What is Slack?
Team environments leave you bombarded with a raft of messages sent to the entire group–often with no specific action items for you. Three months later, you get a request around a topic and spend HOURS searching for the information to either validate or defend your position–only to discover that the email has either disappeared into the ether or that you were wrong and now have to back down (oops!).
Why drain your productivity and add to your frustration level when there’s a simple tool that will help resolve team communication into something manageable? That “special something” is Slack–a relatively new web app from one of the co-founders of Flickr.
1. Keep Conversations Focused
Email strings can quickly go off the rails as you pull in extra people, need to drop off others . . . chaos can quickly ensue. Slack allows you to group conversations around Channels, and how you define Channels is completely up to you. Some teams use them for project-based conversations, bug reporting, inter-team hookups and as a way to aggregate personal blog posts or even baby pictures.
2. Tight Integration with Services
The list of services that Slack offers native click-based integration with is long and growing. While many of the apps are programmer-based such as mobile crash analysis and reporting Crashlytics or web analytics GoSquared, web apps such as Google Drive, DropBox, and G Hangouts will benefit a broad range of businesses. See real-time information from internal and external customers with Twitter, Qualtrics, ProofMe and other impressive options.
3. One-Box Search
Searching and filtering out the noise is an essential functionality and one of the many places where Slack excels. Find information on a particular topic across all Channels that you have access to, and quickly drill down into the individual messages that pertain to your needs. While many project management platforms offer this functionality such as Basecamp or Asana, Slack aggregates information that isn’t tied to a particular project or around topics that aren’t big enough to be formal plans just yet. MS Outlook could learn a thing or two about discoverability from Slack!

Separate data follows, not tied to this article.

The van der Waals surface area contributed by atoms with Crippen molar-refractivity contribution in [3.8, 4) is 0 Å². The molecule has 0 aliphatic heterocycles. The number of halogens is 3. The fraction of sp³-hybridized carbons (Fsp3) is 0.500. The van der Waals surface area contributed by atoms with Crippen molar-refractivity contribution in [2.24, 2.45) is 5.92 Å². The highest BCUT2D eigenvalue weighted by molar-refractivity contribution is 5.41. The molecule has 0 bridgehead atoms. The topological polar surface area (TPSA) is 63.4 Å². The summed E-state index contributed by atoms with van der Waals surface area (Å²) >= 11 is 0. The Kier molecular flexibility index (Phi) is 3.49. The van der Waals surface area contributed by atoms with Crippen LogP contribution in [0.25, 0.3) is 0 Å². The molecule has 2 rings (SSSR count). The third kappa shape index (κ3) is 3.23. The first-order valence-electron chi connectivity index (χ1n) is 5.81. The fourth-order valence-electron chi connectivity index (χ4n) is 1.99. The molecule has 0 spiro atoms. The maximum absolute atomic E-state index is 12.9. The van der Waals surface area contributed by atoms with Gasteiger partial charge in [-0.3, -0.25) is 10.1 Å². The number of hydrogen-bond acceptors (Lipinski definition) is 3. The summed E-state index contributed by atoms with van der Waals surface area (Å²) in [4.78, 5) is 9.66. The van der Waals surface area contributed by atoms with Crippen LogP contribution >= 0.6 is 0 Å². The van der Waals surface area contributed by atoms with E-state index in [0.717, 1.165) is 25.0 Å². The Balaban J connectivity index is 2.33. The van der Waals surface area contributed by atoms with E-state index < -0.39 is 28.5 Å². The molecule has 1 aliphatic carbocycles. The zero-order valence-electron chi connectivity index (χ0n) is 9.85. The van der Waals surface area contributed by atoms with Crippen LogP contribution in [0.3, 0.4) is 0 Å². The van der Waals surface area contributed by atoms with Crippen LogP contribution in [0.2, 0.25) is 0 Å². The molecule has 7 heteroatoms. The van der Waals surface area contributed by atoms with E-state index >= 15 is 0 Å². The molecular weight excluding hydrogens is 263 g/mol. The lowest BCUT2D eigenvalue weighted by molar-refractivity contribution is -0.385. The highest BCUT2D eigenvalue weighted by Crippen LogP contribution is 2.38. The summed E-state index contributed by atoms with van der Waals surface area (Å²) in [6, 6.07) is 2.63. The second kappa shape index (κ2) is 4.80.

4. Document Collaboration
Finding (and keeping) the most recent version of documents can be a challenge to even the most structured teams, but Slack makes it easy. Integration with Dropbox, Google Drive and more allow you to use your document storage solution of choice along with the Slack app to redefine your workflows and share mass quantities of information without worrying about overloading an Exchange server.
5. Platform Agnostic
Today’s always-on workforce needs to be able to communicate where and when they’re available–and that could be on the football field, dance studio or sitting in the pickup line at school. Slack gets it and has mobile apps that work to let you keep up with the flow of conversation even when you’re not sitting at your desk in the office. The channel-based communication makes it quick and easy to pick back up in the conversation or answer a question from the road.
6. Private Conversations
Controlling who sees accurate information has never been easier than with Slack! When you need full transparency, and the entire team should see a topic, not a problem. Adding people to a channel provides them not only with future information but a full backlog of content so they can browse at will. However, when you need to have a private conversation with someone, send them a direct message right from within Slack and be confident in its security.
If these aren’t enough reasons to love Slack, here’s a bonus in three words: New Employee Handbook. Why start your employee out with an empty email inbox? Tag them into some particular Slack channels to get up to speed on the main topics quickly and begin to learn the communication styles of individuals–which can help them assimilate successfully and start adding value to your teams.
What are you waiting for? It’s time to Slack.